Positive TB test — am I sick?

Originally Published: October 1, 1994 - Last Updated / Reviewed On: October 4, 2013
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Dear Alice,

What does a positive result of a TB test mean? Once a person is positive, is that going to be positive for the rest of his/her life?

—Air-borne

Dear Air-borne,

You can be positive of one thing — you have asked an excellent question. People who test positive for tuberculosis (TB) have likely, at some point, been exposed to the TB-causing bacteria. In most cases, the body's immune system prevents the bacteria from causing sickness by building a wall around the bacteria. The bacteria may stay alive inside the body but are inactive. This is called TB infection or latent TB. People with TB infection don't have symptoms of TB and cannot spread the disease to others.

If the body's immune system is unable to stop the bacteria from growing, the bacteria can cause disease. People with TB disease or active TB usually have one or more symptoms of TB and may be contagious. Symptoms of TB affecting the lungs, the most common site of infection, include:

  • a cough lasting three or more weeks
  • chest pain
  • coughing up blood
  • feeling weak or sick
  • loss of appetite
  • weight loss
  • fever
  • chills
  • night sweats

Medicine is available to treat both TB infection (latent) and disease (active). Since people with TB infection can develop TB disease, a health care provider may prescribe antibiotics to kill off the inactive bacteria to prevent them from becoming active. For those with TB disease, a provider will probably prescribe several different antibiotics. These medications need to be taken as prescribed and finished — failing to do so can allow the bacteria to become drug-resistant, making the disease even more dangerous and difficult to cure.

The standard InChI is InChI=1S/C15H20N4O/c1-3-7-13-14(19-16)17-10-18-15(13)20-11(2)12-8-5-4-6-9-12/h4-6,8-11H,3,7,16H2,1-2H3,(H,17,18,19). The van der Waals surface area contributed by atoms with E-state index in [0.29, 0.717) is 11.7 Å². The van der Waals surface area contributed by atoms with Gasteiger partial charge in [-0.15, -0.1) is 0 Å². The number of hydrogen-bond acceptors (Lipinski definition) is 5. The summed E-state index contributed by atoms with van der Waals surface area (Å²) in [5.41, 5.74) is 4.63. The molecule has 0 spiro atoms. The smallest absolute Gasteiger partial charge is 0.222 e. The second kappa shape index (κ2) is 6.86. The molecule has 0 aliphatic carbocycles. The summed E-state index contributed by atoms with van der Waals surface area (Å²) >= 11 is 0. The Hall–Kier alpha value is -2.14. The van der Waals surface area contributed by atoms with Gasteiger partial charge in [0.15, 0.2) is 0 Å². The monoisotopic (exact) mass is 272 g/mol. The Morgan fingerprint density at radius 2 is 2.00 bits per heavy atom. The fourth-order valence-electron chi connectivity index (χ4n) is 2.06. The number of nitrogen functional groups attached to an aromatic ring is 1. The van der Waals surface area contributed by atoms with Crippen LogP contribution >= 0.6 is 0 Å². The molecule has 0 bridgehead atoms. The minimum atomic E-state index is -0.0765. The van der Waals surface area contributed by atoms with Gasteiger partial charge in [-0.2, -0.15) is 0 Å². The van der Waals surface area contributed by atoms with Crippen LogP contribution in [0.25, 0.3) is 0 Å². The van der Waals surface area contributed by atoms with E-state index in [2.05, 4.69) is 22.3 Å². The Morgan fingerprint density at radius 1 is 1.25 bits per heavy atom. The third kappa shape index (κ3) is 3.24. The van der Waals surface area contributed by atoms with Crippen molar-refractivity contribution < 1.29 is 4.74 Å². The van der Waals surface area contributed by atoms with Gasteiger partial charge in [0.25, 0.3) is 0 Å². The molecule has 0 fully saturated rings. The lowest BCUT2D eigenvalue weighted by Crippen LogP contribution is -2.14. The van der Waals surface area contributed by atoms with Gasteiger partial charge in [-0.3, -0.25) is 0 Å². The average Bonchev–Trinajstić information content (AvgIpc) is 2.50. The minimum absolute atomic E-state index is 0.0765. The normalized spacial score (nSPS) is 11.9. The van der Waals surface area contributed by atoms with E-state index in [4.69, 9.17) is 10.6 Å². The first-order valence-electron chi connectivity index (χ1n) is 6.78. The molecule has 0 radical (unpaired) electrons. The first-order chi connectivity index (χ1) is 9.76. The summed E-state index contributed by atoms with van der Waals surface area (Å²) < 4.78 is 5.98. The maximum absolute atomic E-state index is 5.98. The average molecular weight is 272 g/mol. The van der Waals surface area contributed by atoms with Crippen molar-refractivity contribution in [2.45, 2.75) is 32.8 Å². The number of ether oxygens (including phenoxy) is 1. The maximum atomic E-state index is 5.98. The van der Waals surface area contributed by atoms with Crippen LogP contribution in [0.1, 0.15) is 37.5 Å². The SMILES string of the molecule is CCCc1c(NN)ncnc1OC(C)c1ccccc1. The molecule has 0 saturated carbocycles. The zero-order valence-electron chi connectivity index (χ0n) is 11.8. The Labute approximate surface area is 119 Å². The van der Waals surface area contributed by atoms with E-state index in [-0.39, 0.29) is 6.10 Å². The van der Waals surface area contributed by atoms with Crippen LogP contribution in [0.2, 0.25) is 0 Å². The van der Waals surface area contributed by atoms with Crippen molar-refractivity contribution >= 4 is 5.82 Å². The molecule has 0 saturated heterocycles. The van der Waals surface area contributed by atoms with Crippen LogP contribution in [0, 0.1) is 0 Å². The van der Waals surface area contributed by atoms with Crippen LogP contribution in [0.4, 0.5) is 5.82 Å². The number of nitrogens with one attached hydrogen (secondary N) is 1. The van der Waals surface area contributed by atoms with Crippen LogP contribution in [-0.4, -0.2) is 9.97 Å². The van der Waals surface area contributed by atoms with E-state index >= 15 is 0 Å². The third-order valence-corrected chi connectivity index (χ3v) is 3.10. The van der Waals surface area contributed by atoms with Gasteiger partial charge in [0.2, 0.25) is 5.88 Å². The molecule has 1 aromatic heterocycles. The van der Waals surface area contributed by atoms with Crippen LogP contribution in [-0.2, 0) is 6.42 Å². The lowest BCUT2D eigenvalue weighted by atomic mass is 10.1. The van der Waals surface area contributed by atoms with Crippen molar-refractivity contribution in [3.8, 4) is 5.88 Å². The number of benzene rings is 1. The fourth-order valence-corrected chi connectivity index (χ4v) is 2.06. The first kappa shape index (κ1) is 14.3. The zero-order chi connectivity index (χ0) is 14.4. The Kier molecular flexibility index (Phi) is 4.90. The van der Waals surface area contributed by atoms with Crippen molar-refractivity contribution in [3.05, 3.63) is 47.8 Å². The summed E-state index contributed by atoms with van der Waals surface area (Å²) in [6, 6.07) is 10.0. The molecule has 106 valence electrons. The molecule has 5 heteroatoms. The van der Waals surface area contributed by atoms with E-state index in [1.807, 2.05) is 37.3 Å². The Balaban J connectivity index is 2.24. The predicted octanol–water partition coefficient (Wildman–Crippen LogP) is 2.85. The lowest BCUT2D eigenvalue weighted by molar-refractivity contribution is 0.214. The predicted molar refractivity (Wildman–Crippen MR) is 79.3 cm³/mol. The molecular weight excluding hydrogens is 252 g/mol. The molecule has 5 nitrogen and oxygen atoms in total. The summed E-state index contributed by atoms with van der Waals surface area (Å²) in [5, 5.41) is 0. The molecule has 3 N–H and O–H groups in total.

Another reason a person might test positive is because they have received the TB vaccine. Many people from countries where TB is prevalent have had the vaccine, and may have a positive skin test. A chest x-ray can confirm they do not have active TB.

If you've tested positive for TB, see your health care provider to determine whether you have TB disease. Once you've had a positive TB result, your results will always be positive. You should not need to take the skin test again. Save the paper with your results; you may need it to show to a provider, employer, or school. Columbia students at can have a TB skin test at Medical Services on the Morningside campus by call 212-854-7426 or log-in through Open Communicator to make an appointment.  Medical Center (CUMC) students can make an appointment with Student Health Services by calling 212-305-3400.

The good news is that with advances in medicine and public health, even active TB may no longer indicate imminent death ala Satine in Moulin Rouge!, but it is normal that testing positive may still cause one to feel concerned.

Alice

September 4, 2009

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Dear Alice,

This response was VERY informative. Thank you so much! I tested positive for TB at 5 years old so I often have questions about it. I had heard about people testing positive because of...

Dear Alice,

This response was VERY informative. Thank you so much! I tested positive for TB at 5 years old so I often have questions about it. I had heard about people testing positive because of having been vaccinated, I think I may have been one of those people, but I have no real clue since I was so young when all of this took place. Anyway, you did a great job of covering all the questions I have had about TB.

Thanks!